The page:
National Defence? No, Notional Defence

National Defence? No, Notional Defence. By David Archibald.

Nuclear submarines re-engineered as diesel-electrics, plus fighter planes that are a credible threat only in Lockheed salesmen’s brochures — this is the alleged backbone of our future defence. …

The DCNS Shortfin Barracuda Block 1A design is a conventionally-powered derivative of France’s nuclear-powered Suffren-class submarines.

French barracuda-shortfin-dcns-submarine … ours in an under-powered form sometime in the 2030s??

It is far cheaper though to interdict enemy forces as far from our shores as possible. Ideally that will start with our submarines sinking Chinese ships in the South China Sea. Malcolm Turnbull has made that very difficult. He took delight in choosing French vapourware submarines over the proven Japanese offering because the latter was Tony Abbott’s choice. The French submarines are scheduled to enter service in the 2030s. In the interim we will be spending as much keeping the sclerotic Collins class submarines going as it would have been to replace them with the Japanese Soryu class. The Collins class is cursed with one of the worst diesel engines ever put into a marine vessel. …

F35 … under-armed hangar queen?

The F-35 nightmare is proceeding much as predicted. The damage was controllable until Tony Abbott became Prime Minister and upped the buy from 14 aircraft to 72. Now we are selling some of our clapped out F-18As to the Canadians to make the fighter aircraft shortfall even tighter. …

Apart from its enormous cost and a host of deficiencies, what would be damping the affection for the F-35 in the USAF would be two things: the F-35’s low availability and the fact that it is practically unarmed. The F-35 spends a lot of time in maintenance …

The F-35 is designed around its role to bomb SAM [surface to air missile] sites, carrying two 2,000 pound bombs and two beyond-visual-range missiles, the AIM-120, on the off chance that it would have to defend itself from an enemy fighter aircraft.

The problem with carrying only two missiles is that most missiles miss. … The chance of one missile hitting a target aircraft that is not maneuvering to escape is 70%. That falls to about 10% if the target aircraft is aware of the missile’s approach and takes evasive action. Most targeted aircraft are aware because of the flare of the launch, the targeting updates from the firing aircraft to the missile, and then the missile’s own radar emissions. An F-35 that has fired its two missiles is defenceless. It can’t turn fast enough to engage a real fighter aircraft with its gun. It will have to run as fast as it can but its enormous exhaust plume will be a beacon for infrared-guided missiles.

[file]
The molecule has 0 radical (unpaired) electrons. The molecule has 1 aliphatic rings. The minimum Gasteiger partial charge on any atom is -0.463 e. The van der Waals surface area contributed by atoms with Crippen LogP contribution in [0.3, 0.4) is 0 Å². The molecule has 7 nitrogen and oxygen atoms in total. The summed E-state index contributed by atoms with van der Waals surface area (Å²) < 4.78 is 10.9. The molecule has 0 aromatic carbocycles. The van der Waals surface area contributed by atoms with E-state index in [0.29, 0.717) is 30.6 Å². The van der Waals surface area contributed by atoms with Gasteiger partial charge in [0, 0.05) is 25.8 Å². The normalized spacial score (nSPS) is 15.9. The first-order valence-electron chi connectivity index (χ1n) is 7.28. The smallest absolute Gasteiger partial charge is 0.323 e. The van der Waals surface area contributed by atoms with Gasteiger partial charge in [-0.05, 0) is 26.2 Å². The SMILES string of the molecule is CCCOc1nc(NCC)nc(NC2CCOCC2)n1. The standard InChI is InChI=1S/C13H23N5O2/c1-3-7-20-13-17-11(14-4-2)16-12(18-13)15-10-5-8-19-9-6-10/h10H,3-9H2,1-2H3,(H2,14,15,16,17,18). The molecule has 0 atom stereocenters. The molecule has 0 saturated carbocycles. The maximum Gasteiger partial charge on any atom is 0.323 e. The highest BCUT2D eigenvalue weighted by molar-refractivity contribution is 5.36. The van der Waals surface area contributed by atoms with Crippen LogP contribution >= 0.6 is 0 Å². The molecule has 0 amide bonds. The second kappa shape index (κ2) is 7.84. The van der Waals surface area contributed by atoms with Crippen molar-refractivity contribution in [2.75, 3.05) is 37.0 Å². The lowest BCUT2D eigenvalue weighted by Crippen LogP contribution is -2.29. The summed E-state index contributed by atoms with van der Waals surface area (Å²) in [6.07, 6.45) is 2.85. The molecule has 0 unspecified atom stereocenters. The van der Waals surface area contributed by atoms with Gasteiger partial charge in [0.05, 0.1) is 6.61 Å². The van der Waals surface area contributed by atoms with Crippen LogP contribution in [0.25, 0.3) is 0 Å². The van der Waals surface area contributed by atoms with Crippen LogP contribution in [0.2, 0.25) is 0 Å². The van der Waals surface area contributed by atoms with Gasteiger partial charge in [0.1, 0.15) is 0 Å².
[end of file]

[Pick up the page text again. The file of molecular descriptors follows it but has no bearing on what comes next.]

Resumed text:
In modern warfare an enormous number of missiles can be fired for little effect. … [In] the NATO bombing of Serbia in 1999, Serbian forces fired 665 surface-to-air missiles and downed two aircraft. NATO aircraft fired 743 radar-homing missiles at Serbian SAM batteries. Post-war analysis determined that between 3 percent and 6 percent hit their targets. …

Another sign that the F-35 is on the way out is the fact that 18 months ago the USAF asked Boeing about supplying an updated F-15. … Boeing … responded … with a variant call the F-15X. It is an ugly thing with conformal tanks to carry more fuel attached to the engines under the wings. It is a triumph for Russian air combat theory in that the F-15x will be able to carry 22 air-to-air missiles instead of the handful that USAF fighters have normally carried. Russian theory holds that it is best to fire off a volley of missiles at once instead of just one at a time. When the missiles have run out and the opposing aircraft go to the merge to fight with their guns, the advantage will be to the Russian aircraft and their derivatives. A 2° per second difference in sustained turn rate will allow the faster turning aircraft to dominate the engagement; the Su-35 outturns the F-15. Faster-turning aircraft are also better at dodging oncoming missiles in the first place.

What would have motivated the USAF to go back to the F-15 would have been war gaming exercises using real world data which would have few F-35s getting into the air and then being shot down pretty well straight away. …

In their own way the RAAF leadership that got us locked into the F-35 are just as retarded as the RAN leadership that signed up for French vapourware submarines. The country is defenceless. There is a solution – build the Saab Gripen E in Australia, as per the Brazilian deal for building that aircraft in Brazil, and switch back to getting the Japanese Soryu class submarines.